Opinion

Opinion: Spruce Creek deserves special protections

How to pick the best top-water lure

If you need a few ideas for top-water lures and how to use them before you head out to the lake get some advice from an experienced angler in this short video.
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If you need a few ideas for top-water lures and how to use them before you head out to the lake get some advice from an experienced angler in this short video.

Pennsylvania is home to 16,005 miles of wild trout waters. On 99 percent of them, the usual fishing regulations apply.

But a few waters are exceptional. They might be home to important trout populations. They might have unique histories or face significant pressure from anglers. On these waters, the state puts in place sensible special regulations to protect fisheries by requiring the use of artificial lures.

Somehow, this basic, longstanding wild trout management idea has become controversial this summer.

Not long ago, the state took ownership of an 800-foot stretch on one of Pennsylvania’s most well-known but largely private trout waters, Spruce Creek in Huntingdon County. To provide the greatest protections for this now public stretch of water, the Pennsylvania Fish and Boat Commission is proposing that it be regulated as catch-and-release and that angling be restricted to the use of artificial lures and flies.

This is a wise approach. We’re talking about a famous stream fished by Eisenhower and Carter. It is only a 30-minute drive from State College and Altoona. As if that weren’t enough to drive fishing pressure, recent surveys indicated an off-the-charts wild trout biomass of 400 pounds per acre, qualifying it as one of the best of the best in Pennsylvania.

There is no doubt that this stretch of Spruce Creek deserves special protections.

Decades of peer-reviewed research has demonstrated that by using artificial lures and flies, anglers are far less likely to cause fish to die after their release. Colorado State University researchers found higher mortality rates when natural bait was used in a study of rainbow trout in 1996; University of Washington researchers documented this with coastal cutthroat trout in 1993; I could go on and on.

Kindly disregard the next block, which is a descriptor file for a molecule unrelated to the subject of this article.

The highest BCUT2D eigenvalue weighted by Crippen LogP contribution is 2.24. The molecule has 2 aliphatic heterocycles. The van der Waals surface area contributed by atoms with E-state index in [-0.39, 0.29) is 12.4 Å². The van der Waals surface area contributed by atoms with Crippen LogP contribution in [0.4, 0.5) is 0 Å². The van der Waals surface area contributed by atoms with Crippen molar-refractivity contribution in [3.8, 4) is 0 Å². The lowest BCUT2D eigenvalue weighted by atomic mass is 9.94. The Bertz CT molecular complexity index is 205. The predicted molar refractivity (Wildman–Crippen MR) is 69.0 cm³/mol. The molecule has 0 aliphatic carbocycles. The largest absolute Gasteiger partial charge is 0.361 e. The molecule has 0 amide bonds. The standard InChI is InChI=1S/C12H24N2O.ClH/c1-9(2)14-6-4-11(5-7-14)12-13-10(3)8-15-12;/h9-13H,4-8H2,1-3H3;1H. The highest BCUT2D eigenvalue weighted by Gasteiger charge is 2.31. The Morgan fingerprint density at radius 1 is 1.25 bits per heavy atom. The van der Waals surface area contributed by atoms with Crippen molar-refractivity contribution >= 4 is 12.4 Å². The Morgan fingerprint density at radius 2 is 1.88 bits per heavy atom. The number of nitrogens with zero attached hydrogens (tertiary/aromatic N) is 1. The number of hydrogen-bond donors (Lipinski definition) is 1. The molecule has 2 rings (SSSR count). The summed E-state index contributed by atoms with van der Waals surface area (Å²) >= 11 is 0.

The reason? Where the fish is hooked plays a major role in whether it survives. Fish are more likely to ingest a natural bait than a lure or a fly. Hook a fish in a critical location like the gills or the esophagus, and its prospects are grim.

Those who oppose artificial lures regulations point to studies suggesting low mortality despite the use of bait. In Maryland and Wisconsin, researchers recently reported just 2 to 7 percent mortality, for example.

What those studies demonstrate is that skilled anglers using natural bait can catch fish without causing harm. In Wisconsin, anglers used worms on tight lines and set the hook immediately.

The problem is that not every angler is so skilled. We are left with the fact that the surest way to avoid harm is by using artificial lures or flies.

My organization does not oppose fishing with natural bait. But we recognize that there are circumstances where its use does not justify the risk. On Spruce Creek, it’s not a close call. This is a short stretch of a highly pressured small stream. Its wild trout are likely to be caught multiple times over the course of a fishing season, amplifying the risk of deep hooking.

Just 80 miles of Pennsylvania’s wild trout streams — that’s half of one percent — are governed by regulations restricting the use of bait. It is permitted on the other 15,925 miles.

Our trout waters face multiple challenges in a time of development pressures and a changing climate. We should not pass up this easy opportunity to keep the fishing great on a special piece of trout water.

Greg Malaska is president of the Pennsylvania Council of Trout Unlimited.
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